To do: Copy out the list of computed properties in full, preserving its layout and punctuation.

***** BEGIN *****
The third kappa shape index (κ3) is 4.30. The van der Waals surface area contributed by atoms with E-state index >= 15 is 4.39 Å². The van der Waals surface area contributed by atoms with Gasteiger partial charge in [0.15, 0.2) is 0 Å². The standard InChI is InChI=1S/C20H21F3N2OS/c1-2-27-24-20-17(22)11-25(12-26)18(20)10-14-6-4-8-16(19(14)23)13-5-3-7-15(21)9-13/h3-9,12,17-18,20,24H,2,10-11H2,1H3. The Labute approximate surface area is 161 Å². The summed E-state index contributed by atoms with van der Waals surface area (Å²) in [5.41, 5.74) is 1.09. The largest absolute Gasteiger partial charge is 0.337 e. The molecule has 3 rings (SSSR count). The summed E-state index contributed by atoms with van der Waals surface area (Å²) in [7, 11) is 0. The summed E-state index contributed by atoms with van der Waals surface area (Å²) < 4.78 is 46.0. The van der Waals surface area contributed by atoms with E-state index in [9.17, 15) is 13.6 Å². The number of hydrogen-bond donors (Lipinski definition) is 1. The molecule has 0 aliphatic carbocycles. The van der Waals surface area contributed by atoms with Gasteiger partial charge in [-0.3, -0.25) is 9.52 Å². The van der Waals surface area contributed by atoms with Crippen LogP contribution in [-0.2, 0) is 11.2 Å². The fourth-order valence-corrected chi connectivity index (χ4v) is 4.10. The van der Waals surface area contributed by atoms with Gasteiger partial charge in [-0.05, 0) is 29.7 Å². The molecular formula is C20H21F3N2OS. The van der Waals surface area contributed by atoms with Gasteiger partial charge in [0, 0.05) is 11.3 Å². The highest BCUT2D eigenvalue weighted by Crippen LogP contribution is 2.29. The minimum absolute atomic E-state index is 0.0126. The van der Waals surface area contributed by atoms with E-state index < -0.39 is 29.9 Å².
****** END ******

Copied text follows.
The third kappa shape index (κ3) is 4.30. The van der Waals surface area contributed by atoms with E-state index >= 15 is 4.39 Å². The van der Waals surface area contributed by atoms with Gasteiger partial charge in [0.15, 0.2) is 0 Å². The standard InChI is InChI=1S/C20H21F3N2OS/c1-2-27-24-20-17(22)11-25(12-26)18(20)10-14-6-4-8-16(19(14)23)13-5-3-7-15(21)9-13/h3-9,12,17-18,20,24H,2,10-11H2,1H3. The Labute approximate surface area is 161 Å². The summed E-state index contributed by atoms with van der Waals surface area (Å²) in [5.41, 5.74) is 1.09. The largest absolute Gasteiger partial charge is 0.337 e. The molecule has 3 rings (SSSR count). The summed E-state index contributed by atoms with van der Waals surface area (Å²) in [7, 11) is 0. The summed E-state index contributed by atoms with van der Waals surface area (Å²) < 4.78 is 46.0. The van der Waals surface area contributed by atoms with E-state index in [9.17, 15) is 13.6 Å². The number of hydrogen-bond donors (Lipinski definition) is 1. The molecule has 0 aliphatic carbocycles. The van der Waals surface area contributed by atoms with Gasteiger partial charge in [-0.3, -0.25) is 9.52 Å². The van der Waals surface area contributed by atoms with Crippen LogP contribution in [-0.2, 0) is 11.2 Å². The fourth-order valence-corrected chi connectivity index (χ4v) is 4.10. The van der Waals surface area contributed by atoms with Gasteiger partial charge in [-0.05, 0) is 29.7 Å². The molecular formula is C20H21F3N2OS. The van der Waals surface area contributed by atoms with Gasteiger partial charge in [0, 0.05) is 11.3 Å². The highest BCUT2D eigenvalue weighted by Crippen LogP contribution is 2.29. The minimum absolute atomic E-state index is 0.0126. The van der Waals surface area contributed by atoms with E-state index < -0.39 is 29.9 Å².